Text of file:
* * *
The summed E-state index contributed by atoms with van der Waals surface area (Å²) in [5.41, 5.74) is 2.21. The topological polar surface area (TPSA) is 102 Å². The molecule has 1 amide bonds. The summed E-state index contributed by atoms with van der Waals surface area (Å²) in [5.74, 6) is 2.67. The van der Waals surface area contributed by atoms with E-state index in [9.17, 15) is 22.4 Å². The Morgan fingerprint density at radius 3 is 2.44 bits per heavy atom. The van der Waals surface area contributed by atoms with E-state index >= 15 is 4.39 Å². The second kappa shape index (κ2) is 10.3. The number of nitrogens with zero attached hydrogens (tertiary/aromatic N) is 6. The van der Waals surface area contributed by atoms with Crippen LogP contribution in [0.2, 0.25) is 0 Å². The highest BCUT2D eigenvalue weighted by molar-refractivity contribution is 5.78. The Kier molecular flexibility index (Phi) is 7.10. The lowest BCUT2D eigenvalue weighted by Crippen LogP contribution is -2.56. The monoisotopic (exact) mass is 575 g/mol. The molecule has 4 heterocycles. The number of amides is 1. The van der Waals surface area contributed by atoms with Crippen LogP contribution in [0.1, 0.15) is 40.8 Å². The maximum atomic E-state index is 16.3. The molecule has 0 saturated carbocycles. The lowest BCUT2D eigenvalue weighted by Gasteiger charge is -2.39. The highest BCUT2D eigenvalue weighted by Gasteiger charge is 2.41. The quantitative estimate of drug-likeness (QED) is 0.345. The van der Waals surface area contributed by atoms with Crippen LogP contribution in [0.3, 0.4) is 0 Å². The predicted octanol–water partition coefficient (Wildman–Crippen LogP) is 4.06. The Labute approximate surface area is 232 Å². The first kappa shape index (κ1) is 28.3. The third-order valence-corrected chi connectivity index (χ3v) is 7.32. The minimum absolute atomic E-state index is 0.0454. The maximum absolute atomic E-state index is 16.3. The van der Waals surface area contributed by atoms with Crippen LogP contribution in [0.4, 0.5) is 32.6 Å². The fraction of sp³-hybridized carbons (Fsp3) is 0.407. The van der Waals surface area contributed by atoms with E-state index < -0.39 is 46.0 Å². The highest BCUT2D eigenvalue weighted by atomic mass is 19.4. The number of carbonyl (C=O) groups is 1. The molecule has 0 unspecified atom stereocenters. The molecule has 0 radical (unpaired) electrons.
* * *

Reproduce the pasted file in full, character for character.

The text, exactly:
The summed E-state index contributed by atoms with van der Waals surface area (Å²) in [5.41, 5.74) is 2.21. The topological polar surface area (TPSA) is 102 Å². The molecule has 1 amide bonds. The summed E-state index contributed by atoms with van der Waals surface area (Å²) in [5.74, 6) is 2.67. The van der Waals surface area contributed by atoms with E-state index in [9.17, 15) is 22.4 Å². The Morgan fingerprint density at radius 3 is 2.44 bits per heavy atom. The van der Waals surface area contributed by atoms with E-state index >= 15 is 4.39 Å². The second kappa shape index (κ2) is 10.3. The number of nitrogens with zero attached hydrogens (tertiary/aromatic N) is 6. The van der Waals surface area contributed by atoms with Crippen LogP contribution in [0.2, 0.25) is 0 Å². The highest BCUT2D eigenvalue weighted by molar-refractivity contribution is 5.78. The Kier molecular flexibility index (Phi) is 7.10. The lowest BCUT2D eigenvalue weighted by Crippen LogP contribution is -2.56. The monoisotopic (exact) mass is 575 g/mol. The molecule has 4 heterocycles. The number of amides is 1. The van der Waals surface area contributed by atoms with Crippen LogP contribution in [0.1, 0.15) is 40.8 Å². The maximum atomic E-state index is 16.3. The molecule has 0 saturated carbocycles. The lowest BCUT2D eigenvalue weighted by Gasteiger charge is -2.39. The highest BCUT2D eigenvalue weighted by Gasteiger charge is 2.41. The quantitative estimate of drug-likeness (QED) is 0.345. The van der Waals surface area contributed by atoms with Crippen LogP contribution in [0.3, 0.4) is 0 Å². The predicted octanol–water partition coefficient (Wildman–Crippen LogP) is 4.06. The Labute approximate surface area is 232 Å². The first kappa shape index (κ1) is 28.3. The third-order valence-corrected chi connectivity index (χ3v) is 7.32. The minimum absolute atomic E-state index is 0.0454. The maximum absolute atomic E-state index is 16.3. The van der Waals surface area contributed by atoms with Crippen LogP contribution in [0.4, 0.5) is 32.6 Å². The fraction of sp³-hybridized carbons (Fsp3) is 0.407. The van der Waals surface area contributed by atoms with E-state index < -0.39 is 46.0 Å². The highest BCUT2D eigenvalue weighted by atomic mass is 19.4. The number of carbonyl (C=O) groups is 1. The molecule has 0 unspecified atom stereocenters. The molecule has 0 radical (unpaired) electrons.